As I didn’t see the trailer beforehand, I found myself sitting very uneasy in my chair… I never knew what to expect next!
It turned out that a lot of things happened in this one night in Berlin that we follow Spanish girl Victoria around town. Shot in one single take and with unusual camera movements extremely close to the actors, I felt like I had actually been with them on this crazy ride…
Victoria opens with a girl from Madrid dancing euphorically in a club in Berlin. One more hour to go until another Berlin night is coming to an end. Victoria (Laia Costa) makes her way to the exit and grabs her bike to cycle home. But a chance encounter changes that plan: Victoria meets “real Berlin guy” Sonne (Frederick Lau) and his friends Boxer (Franz Rogowski), Blinker (Burak Yigit) and Fuß (Max Mauff).
The boys were refused entry to the club so they hang around outside and chat up Victoria, finally convincing her to hang around with them a bit more that night. She is meant to open up the coffee shop where she works as a barista. Sonne and his friends, however, still have a “thing to do”.
Then, they ask Victoria to cover for Fuß, who is too drunk by now. Hungry for life as she is, Victoria doesn’t hesitate a second. But as dawn is approaching, she’s got herself into big trouble. Suddenly, it’s all or nothing… and it’s a story about life or death…
Needless to say, Berlin is the perfect setting for this fast-paced thriller. Shot in one single take, the film’s locations are all within close proximity around the area of Friedrichstraße in Kreuzberg and Berlin-Mitte.
The coffee shop in which Victoria works, really exists, but it is normally called Bio-Bistro Wilhelm & Médne (Friedrichstraße 230). The office building in Zimmerstraße 54-56 was used as the bank for robbery. Finally, the closing scene was shot at the Westin Grand Hotel (Friedrichstraße 158-164).
Victoria was THE winner at the 2015 German Film Awards [Deutscher Filmpreis or Lolas in short]. Nominated in 7 categories, the film won 6 “Lolas”, as the film prize is called in colloquially: Best Lead Actress (Laila Costa), Best Lead Actor (Frederick Lau), Best Director (Sebastian Schipper), Best Camera, Best Music and finally the Golden Lola for Best Feature Film. It can’t get any better than that!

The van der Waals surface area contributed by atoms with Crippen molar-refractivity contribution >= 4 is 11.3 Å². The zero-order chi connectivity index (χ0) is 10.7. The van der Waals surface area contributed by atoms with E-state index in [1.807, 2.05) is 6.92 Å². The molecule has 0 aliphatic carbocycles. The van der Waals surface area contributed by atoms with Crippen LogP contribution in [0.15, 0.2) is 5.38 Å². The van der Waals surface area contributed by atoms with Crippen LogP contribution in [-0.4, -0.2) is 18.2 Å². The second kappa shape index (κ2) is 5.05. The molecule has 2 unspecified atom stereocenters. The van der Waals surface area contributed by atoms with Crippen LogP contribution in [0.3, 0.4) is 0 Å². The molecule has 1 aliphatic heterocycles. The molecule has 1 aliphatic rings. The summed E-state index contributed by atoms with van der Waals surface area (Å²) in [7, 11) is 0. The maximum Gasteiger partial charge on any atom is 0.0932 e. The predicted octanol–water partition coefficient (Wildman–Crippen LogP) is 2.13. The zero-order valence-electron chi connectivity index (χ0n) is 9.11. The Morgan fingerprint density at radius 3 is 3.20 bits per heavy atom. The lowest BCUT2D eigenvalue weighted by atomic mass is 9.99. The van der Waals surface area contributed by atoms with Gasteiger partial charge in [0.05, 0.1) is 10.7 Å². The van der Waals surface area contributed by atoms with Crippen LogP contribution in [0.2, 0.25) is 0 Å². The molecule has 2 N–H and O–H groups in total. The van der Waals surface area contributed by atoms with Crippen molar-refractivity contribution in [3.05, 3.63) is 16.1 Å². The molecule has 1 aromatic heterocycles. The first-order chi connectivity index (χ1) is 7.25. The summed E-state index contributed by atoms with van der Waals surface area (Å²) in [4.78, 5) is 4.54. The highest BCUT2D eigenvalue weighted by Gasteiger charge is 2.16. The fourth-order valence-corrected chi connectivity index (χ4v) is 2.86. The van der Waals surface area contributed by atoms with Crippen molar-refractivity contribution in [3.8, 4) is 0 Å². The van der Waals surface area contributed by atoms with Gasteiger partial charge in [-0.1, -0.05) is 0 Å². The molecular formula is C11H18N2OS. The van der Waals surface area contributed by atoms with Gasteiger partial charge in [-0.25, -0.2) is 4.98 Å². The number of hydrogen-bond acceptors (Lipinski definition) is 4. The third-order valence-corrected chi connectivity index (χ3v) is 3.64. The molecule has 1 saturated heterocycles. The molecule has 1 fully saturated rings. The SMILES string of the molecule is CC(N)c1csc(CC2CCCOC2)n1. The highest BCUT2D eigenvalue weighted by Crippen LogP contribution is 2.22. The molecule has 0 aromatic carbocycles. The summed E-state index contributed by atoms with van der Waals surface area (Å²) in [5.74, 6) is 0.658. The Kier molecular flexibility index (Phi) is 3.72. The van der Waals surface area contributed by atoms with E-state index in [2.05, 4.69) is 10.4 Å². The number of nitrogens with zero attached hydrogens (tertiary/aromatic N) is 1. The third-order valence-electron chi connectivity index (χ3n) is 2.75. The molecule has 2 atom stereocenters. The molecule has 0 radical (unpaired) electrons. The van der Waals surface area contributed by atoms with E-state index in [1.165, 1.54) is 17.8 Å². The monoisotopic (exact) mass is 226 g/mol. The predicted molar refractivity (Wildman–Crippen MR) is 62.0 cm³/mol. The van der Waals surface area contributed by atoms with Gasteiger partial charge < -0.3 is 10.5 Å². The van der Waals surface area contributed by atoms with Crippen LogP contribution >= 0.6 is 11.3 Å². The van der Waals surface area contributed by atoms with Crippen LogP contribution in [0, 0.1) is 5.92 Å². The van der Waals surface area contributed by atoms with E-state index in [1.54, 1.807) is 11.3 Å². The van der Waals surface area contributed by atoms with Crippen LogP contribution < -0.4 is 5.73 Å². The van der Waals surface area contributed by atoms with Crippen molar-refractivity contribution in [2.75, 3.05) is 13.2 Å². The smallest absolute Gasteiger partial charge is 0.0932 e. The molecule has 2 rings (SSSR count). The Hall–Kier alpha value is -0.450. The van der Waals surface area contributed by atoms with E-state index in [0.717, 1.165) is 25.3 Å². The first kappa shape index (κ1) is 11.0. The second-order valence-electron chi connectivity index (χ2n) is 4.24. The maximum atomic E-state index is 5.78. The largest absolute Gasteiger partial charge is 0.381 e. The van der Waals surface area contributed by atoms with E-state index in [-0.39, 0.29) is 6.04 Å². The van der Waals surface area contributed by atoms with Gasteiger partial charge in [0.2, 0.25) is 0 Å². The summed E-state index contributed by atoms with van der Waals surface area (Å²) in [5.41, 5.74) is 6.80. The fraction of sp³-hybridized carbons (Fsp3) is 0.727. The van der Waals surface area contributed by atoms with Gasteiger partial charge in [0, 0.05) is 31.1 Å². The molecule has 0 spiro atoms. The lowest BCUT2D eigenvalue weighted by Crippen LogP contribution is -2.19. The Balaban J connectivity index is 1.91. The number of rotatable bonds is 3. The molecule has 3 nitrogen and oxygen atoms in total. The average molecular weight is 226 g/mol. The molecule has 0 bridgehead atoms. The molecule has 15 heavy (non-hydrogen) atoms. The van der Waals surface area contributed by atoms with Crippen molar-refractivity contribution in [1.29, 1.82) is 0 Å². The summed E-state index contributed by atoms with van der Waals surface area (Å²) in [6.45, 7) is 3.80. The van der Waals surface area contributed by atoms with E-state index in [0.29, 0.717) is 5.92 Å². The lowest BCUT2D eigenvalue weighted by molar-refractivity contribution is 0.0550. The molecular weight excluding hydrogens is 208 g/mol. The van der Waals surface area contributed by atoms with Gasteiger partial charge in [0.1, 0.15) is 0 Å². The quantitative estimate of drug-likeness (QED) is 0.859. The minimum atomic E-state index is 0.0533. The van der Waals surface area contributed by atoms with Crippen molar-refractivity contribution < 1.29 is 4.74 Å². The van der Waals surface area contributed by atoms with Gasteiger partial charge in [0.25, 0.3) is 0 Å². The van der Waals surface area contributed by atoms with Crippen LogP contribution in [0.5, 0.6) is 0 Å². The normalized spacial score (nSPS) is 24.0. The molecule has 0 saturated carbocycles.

Frederick Lau is great as Sonne (by the way meaning “sun” in German). It’s kind of cute when he’s trying to communicate with Vitoria using his broken school English. This creates a lot of subtle humour and even though Victoria is classified as a thriller, you’ll find yourself laughing quite a lot. At least during the first half of the film.
For lead actress Laia Costa, this film has been her first major role outside Spain and I am particularly happy for her to have won the German Film Award. Her performance in the film, especially at the end, was breathtaking. Even more so if you consider that after all this film was shot in one single take and the actors often improvised their dialogue.
My verdict: Just like The Riot Club, it will leave you with an ugly gut feeling. But it this one-take, one-night “real Berlin” drama also delivers spot-on acting performances, which won’t let you leave the cinema disappointed!
***** 5 out of 5 stars
Did you see Victoria? What did you think of it? Did the film even inspire you to travel to Berlin? Maybe you’ve already walked the film locations yourself? Shout it out like Victoria would and leave a comment below!